Here's what student-founded startups are leaving CERAWeek with fresh funding. Photo courtesy of HETI

For the third year, the Greater Houston Partnership's Houston Energy Transition Institute hosted its startup pitch competition at CERAWeek by S&P Global. A dozen startups walked away with recognition — and three some with cash prizes.

HETI joined partners Rice Alliance for Technology and Entrepreneurship and TEX-E for the 2024 Energy Venture Day and Pitch Competition at CERAWeek on Wednesday, March 20. Forty-two companies, which have collectively raised over $265 million in investment funding already, pitched to judges. Nine startups won awards across three tracks.

TEX-E, a Texas nonprofit that supports student-founded upstarts, had five of its companies pitch and three winners walked away with monetary prizes. Teams that competed in the TEX-E Prize track, many of which come from Houston universities, include:

  • AirMax, University of Texas at Austin
  • BeadBlocker, University of Houston
  • Carvis Energy Solutions, Texas A&M University
  • Coflux Purification, Rice University
  • Solidec, Rice University

Solidec, which is working on a platform to produce chemicals from captured carbon, won first place and $25,000. The company also recently scored a $100,000 grant from Rice's One Small Step Grant program, as well as a voucher from the DOE. Coflux Purification, which has a technology that destroys PFAS in filtration, won second place and$15,000. The company also secured a One Small Step Grant to the tune of $80,000. AirMax, which focuses on optimizing sustainability for air conditioning equipment, won third place and $10,000.

Last year, Houston-based Helix Earth Technologies took home the top TEX-E price and $25,000 cash awards. The venture, founded by Rawand Rasheed and Brad Husick from Rice University, developed high-speed, high-efficiency filter systems derived from technology originating at NASA.

The rest of the companies that pitched competed for non-monetary awards. Here's what companies won:

  • Group A (CCUS, oilfield solutions, analytics and minerals):
    • First place: Ardent
    • Second place: Vaulted Deep
    • Third place: Mitico
  • Group B (batteries, renewables, water, and grid technology):
    • First place: SungreenH2
    • Second place: FeX Energy
    • Third place: Mercurius Biorefining
  • Group C (Mobility, Materials, and hydrogen solutions)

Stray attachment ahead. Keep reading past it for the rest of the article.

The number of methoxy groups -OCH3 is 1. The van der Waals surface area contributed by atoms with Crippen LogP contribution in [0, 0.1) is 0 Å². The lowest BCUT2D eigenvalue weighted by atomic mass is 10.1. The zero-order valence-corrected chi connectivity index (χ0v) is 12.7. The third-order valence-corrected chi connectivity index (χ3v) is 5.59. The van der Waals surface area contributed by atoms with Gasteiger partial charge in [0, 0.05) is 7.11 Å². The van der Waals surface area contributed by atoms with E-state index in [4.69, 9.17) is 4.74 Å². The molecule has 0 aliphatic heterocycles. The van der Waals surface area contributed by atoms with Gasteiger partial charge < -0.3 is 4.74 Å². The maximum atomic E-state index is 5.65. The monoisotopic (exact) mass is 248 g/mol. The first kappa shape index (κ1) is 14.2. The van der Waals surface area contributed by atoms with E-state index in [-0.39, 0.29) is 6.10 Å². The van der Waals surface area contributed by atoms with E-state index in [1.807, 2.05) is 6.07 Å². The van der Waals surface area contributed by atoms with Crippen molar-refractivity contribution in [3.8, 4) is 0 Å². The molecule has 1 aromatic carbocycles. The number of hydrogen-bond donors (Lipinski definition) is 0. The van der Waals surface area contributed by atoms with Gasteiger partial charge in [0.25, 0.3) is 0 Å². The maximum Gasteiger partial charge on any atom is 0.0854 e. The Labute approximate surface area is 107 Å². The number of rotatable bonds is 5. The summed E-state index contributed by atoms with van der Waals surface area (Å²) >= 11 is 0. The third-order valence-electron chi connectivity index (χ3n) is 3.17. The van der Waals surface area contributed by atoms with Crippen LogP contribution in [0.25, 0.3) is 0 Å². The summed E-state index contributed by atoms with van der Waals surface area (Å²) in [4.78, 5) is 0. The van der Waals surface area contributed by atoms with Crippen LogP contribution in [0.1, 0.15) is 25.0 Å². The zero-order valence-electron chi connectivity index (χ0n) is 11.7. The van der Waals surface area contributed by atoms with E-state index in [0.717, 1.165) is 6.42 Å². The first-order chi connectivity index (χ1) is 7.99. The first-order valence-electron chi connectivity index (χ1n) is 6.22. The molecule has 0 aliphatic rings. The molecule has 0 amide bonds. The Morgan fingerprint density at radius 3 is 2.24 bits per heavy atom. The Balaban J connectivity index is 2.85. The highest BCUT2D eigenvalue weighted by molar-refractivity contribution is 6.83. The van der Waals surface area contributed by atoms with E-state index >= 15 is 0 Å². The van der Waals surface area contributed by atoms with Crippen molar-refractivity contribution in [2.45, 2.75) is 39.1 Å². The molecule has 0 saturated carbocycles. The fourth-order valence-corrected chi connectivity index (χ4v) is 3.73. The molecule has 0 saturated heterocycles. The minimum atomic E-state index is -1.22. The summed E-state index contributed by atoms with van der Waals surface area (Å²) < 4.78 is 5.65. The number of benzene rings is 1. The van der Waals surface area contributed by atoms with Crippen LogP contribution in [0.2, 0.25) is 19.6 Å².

• First place: Thiozen
    • Second place: Power2Hydrogen
    • Third place: Arolytics
  • People's choice: Decimetrix
HETI, Rice Alliance, and TEX-E celebrated the winners at a private reception on Wednesday evening.

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This article originally ran on InnovationMap.

The pitch day will feature more than 40 energy ventures driving efficiency and advancements toward the energy transition showcasing their companies. Photo via htxenergytransition.org

HETI, collaborators open pitch competition applications for annual CERAWeek event

the view from heti

The Rice Alliance for Technology and Entrepreneurship, the Houston Energy Transition Initiative (HETI) and TEX-E have opened applications for their Energy Venture Day and Pitch Competition at CERAWeek, set to take place in the Agora program on March 20.

The pitch day will feature more than 40 energy ventures driving efficiency and advancements toward the energy transition showcasing their companies. The fast-paced competition is designed to connect energy startups with venture capitalists, corporate innovation groups, industry leaders, academics and service providers.

Ventures will be showcased across three industry tracks, spanning materials to clean energy. Industry experts and investors will judge the pitches, and the top three ventures from each track will be named at the conclusion of the event. The pitches from energy ventures will include a university track, the TEX-E Prize, highlighting the innovation of five Texas student-led energy startups. With mentorship leading up to the competition, these student startups will compete for $50,000 in cash prizes.

“The goal of the TEX-E Prize is to support, encourage and inspire students across the state of Texas to pursue entrepreneurship as a means of reducing emissions and building a healthier, more resilient society,” said David Pruner, executive director at TEX-E.

Energy ventures for all tracks of the competition are asked to apply by Feb. 9. More details about eligibility can be found at alliance.rice.edu/EVD.